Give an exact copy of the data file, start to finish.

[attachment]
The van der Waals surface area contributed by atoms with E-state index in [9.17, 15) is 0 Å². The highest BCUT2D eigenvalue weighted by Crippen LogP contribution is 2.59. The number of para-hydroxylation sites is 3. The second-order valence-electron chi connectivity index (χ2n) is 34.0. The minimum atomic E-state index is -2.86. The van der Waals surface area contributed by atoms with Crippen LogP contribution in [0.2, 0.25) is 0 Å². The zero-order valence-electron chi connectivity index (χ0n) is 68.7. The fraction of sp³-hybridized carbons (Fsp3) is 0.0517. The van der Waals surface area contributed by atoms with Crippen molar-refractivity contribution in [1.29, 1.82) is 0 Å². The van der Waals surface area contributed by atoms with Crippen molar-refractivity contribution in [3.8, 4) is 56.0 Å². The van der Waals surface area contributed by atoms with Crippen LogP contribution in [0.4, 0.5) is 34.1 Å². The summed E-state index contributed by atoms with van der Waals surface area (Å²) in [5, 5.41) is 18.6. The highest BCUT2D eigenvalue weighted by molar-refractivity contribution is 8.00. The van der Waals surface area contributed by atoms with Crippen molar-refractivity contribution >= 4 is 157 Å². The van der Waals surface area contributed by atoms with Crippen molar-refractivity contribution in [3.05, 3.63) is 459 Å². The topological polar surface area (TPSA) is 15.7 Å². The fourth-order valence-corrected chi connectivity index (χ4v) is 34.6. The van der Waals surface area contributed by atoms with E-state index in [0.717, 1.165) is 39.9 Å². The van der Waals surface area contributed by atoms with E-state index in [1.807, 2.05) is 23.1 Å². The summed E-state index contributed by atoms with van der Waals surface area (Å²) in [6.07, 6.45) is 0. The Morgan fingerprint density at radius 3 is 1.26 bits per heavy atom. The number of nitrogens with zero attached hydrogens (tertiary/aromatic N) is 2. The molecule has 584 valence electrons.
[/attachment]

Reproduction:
The van der Waals surface area contributed by atoms with E-state index in [9.17, 15) is 0 Å². The highest BCUT2D eigenvalue weighted by Crippen LogP contribution is 2.59. The number of para-hydroxylation sites is 3. The second-order valence-electron chi connectivity index (χ2n) is 34.0. The minimum atomic E-state index is -2.86. The van der Waals surface area contributed by atoms with Crippen LogP contribution in [0.2, 0.25) is 0 Å². The zero-order valence-electron chi connectivity index (χ0n) is 68.7. The fraction of sp³-hybridized carbons (Fsp3) is 0.0517. The van der Waals surface area contributed by atoms with Crippen molar-refractivity contribution in [1.29, 1.82) is 0 Å². The van der Waals surface area contributed by atoms with Crippen molar-refractivity contribution in [3.8, 4) is 56.0 Å². The van der Waals surface area contributed by atoms with Crippen LogP contribution in [0.4, 0.5) is 34.1 Å². The summed E-state index contributed by atoms with van der Waals surface area (Å²) in [5, 5.41) is 18.6. The highest BCUT2D eigenvalue weighted by molar-refractivity contribution is 8.00. The van der Waals surface area contributed by atoms with Crippen molar-refractivity contribution >= 4 is 157 Å². The van der Waals surface area contributed by atoms with Crippen molar-refractivity contribution in [3.05, 3.63) is 459 Å². The topological polar surface area (TPSA) is 15.7 Å². The fourth-order valence-corrected chi connectivity index (χ4v) is 34.6. The van der Waals surface area contributed by atoms with E-state index in [0.717, 1.165) is 39.9 Å². The van der Waals surface area contributed by atoms with E-state index in [1.807, 2.05) is 23.1 Å². The summed E-state index contributed by atoms with van der Waals surface area (Å²) in [6.07, 6.45) is 0. The Morgan fingerprint density at radius 3 is 1.26 bits per heavy atom. The number of nitrogens with zero attached hydrogens (tertiary/aromatic N) is 2. The molecule has 584 valence electrons.